# Dalton's law of partial pressure

A mixture of helium and neon gases is collected over water at $28.0 \rm~^\circ C$ and $745\rm~ mmHg$. If the partial pressure of helium is $368\rm~ mmHg$, what is the partial pressure of neon? (Vapor pressure of water at $28\rm~^\circ C =28.3~mmHg$). Calculate the weight percentage of He and Ne in the original mixture.

The question is based on Dalton's law of partial pressure. I got the first part right.In the second part, since we have to deal only with the original mixture, total pressure should be $$745-28.7=716.7\rm~mm Hg$$ So we calculate the total moles in terms of "v" (total volume) and then moles of neon and helium in terms of "v" from which we calculate the weight of neon and helium and calculate the weight percentage. "v" will eventually cancel out and we get weight percentage of neon as 34.54 % and that of helium as 65.45 % but that is not the right answer.In the solution to this question, they took the total pressure while dealing with the second part as 748 mm hg only..but why would we do that.We are only talking about the original mixture. Where am I wrong?

Answer in my textbook : Neon weight % = 82.58 %, helium weight% : 17.43%

• You need to provide more details. Also, the problem statement said Helium and Neon, and you mention hydrogen in your solution. What's that all about? – Chet Miller Feb 26 '16 at 11:51
• Sorry, I wrote hydrogen in place of neon. The question does not mention any other detail besides these, and I don't think we need any more details. Rest of the variables can be assumed as they will eventually cancel out. – user23923 Feb 26 '16 at 12:23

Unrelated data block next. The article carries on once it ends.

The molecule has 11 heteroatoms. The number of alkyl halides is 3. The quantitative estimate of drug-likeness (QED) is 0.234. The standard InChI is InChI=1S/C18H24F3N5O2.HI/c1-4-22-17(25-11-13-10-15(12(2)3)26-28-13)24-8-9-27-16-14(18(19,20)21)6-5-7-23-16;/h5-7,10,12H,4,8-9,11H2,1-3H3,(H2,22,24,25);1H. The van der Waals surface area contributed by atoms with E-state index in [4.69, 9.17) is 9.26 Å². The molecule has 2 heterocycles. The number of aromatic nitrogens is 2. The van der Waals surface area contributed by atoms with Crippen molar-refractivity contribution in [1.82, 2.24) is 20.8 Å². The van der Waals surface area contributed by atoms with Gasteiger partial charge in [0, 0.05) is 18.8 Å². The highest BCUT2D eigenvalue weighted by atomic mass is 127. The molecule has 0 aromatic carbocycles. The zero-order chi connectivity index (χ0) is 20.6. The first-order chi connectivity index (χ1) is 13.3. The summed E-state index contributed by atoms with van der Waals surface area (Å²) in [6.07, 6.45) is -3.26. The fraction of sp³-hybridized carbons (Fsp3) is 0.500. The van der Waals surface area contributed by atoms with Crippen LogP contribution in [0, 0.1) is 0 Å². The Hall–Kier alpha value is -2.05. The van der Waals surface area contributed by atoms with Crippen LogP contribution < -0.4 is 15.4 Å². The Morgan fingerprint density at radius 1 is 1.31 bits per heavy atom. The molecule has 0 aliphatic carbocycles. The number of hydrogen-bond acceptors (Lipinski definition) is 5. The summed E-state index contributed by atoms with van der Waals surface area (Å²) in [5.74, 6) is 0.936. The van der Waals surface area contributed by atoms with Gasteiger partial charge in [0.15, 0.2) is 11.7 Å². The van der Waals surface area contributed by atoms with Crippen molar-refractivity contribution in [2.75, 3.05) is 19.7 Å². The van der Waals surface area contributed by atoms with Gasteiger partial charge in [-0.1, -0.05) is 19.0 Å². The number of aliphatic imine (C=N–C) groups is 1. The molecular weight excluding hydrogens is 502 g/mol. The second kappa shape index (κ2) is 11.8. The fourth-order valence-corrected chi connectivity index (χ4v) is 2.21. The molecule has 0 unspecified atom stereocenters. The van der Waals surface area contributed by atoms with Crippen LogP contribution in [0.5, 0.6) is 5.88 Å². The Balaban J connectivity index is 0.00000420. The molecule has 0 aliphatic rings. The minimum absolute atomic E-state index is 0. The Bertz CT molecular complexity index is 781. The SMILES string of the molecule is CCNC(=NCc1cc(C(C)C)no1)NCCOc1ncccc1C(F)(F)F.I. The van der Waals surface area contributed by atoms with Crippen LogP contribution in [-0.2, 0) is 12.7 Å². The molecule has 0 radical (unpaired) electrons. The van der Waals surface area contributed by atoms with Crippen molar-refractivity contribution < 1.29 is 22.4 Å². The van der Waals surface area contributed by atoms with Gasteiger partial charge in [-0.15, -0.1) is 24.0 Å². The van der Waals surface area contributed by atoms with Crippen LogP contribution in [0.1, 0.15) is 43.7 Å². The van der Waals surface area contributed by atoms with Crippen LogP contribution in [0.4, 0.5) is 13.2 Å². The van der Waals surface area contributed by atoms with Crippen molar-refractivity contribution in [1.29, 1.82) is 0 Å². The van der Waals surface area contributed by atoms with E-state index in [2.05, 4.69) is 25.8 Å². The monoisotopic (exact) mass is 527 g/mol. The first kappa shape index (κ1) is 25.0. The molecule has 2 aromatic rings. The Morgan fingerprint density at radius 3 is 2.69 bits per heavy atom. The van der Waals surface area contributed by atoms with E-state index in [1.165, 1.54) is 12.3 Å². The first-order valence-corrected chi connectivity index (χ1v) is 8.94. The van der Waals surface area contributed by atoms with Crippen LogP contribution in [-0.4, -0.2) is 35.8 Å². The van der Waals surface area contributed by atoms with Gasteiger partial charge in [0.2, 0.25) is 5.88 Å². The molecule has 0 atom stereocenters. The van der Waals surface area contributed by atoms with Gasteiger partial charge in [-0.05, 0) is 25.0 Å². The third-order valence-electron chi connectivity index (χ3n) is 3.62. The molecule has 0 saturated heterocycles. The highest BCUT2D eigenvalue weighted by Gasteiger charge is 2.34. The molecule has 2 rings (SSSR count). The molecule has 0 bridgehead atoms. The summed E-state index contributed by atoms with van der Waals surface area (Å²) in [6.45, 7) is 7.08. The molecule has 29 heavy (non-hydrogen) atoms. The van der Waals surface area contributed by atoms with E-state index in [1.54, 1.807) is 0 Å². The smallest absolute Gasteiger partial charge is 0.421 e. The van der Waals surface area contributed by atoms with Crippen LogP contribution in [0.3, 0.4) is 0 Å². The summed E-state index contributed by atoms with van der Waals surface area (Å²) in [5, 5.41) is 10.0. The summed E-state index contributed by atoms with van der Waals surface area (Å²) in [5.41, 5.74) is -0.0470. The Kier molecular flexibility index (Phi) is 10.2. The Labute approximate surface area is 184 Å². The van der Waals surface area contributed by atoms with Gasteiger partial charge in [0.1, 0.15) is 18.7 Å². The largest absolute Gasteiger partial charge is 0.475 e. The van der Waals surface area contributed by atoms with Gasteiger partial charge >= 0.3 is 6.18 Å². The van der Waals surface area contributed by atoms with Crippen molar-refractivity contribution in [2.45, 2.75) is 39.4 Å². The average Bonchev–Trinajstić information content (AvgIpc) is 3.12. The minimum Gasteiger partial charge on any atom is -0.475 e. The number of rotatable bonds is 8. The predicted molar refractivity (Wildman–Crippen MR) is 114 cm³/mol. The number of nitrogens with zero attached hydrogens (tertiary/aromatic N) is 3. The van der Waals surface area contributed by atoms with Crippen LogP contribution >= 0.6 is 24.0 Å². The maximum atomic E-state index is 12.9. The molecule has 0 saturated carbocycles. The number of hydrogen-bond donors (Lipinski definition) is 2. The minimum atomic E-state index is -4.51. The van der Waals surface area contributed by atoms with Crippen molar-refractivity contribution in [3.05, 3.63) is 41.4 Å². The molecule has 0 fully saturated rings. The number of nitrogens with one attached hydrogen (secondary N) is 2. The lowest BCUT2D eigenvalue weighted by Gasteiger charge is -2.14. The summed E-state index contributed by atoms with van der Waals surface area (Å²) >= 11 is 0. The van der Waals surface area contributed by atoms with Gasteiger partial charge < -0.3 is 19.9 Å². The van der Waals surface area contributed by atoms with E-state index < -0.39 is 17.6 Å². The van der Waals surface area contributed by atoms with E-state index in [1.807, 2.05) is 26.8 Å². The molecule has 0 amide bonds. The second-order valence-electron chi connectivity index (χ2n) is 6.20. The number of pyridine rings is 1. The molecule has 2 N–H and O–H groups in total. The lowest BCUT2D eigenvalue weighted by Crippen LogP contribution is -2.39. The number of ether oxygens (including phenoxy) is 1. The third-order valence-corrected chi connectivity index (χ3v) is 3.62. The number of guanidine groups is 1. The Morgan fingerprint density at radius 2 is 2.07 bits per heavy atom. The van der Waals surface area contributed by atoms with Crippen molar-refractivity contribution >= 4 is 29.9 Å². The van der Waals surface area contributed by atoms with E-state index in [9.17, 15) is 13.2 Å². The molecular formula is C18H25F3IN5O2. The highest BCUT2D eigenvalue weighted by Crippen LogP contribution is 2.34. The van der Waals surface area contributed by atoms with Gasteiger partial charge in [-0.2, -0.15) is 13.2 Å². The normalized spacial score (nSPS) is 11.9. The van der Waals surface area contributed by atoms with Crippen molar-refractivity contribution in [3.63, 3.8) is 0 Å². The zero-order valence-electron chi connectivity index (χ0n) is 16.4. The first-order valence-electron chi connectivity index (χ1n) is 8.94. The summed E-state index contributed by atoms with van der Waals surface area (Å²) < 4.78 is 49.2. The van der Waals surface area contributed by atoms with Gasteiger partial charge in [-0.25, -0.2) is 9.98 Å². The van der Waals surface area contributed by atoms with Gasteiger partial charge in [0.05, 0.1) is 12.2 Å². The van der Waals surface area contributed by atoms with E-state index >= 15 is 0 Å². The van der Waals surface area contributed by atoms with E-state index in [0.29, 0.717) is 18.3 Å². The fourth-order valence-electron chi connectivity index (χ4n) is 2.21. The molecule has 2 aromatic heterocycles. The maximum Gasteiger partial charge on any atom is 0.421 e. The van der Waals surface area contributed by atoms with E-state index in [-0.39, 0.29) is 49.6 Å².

• OK. What do you get for the mole fractions of helium and neon in the original mixture (excluding the water)? – Chet Miller Feb 26 '16 at 12:58
• Weight % = 100*(weight of substance/ weight of SOLUTION),so whats your doubt? – Sujith Sizon Feb 26 '16 at 12:59
• @SujithSizon The question is not about simply applying the weight % formula. All I want to know is why should we take total pressure as 748 mm Hg when we are just concerned about the original mixture. The vapour pressure of water was just given to solve the first part, it should not have any relation with original mixture. – user23923 Feb 26 '16 at 16:29

First find the mole fraction of each gas in the original mixture using the formula, P(gas) = X * P(tot). For He:

$$X = \frac{368}{716} = 0.514$$

For Ne:

$$X = 1 - X(\ce{He}) = 0.486$$

Say you have 1 mol of mixture then you have 0.514 mol He and 0.486 mol Ne. Converting these to weights using periodic table:

$$\rm 0.514~mol~He = 2.06~g~He \\\ 0.486~mol~Ne = 9.81~g~Ne$$

The total mass of your mixture is the sum of these two masses, 11.9 g. Divide the individual masses by the total mass to get mass percent.

$$\rm\% w. He = 2.06/11.9 = 17.3 \%$$

Subtracting this from one for Ne (or you could apply the formula again):

$$\rm\% w. Ne = 1 - 17.3\% = 82.7\%$$

Note: I didn't carefully carry sig figs but you should!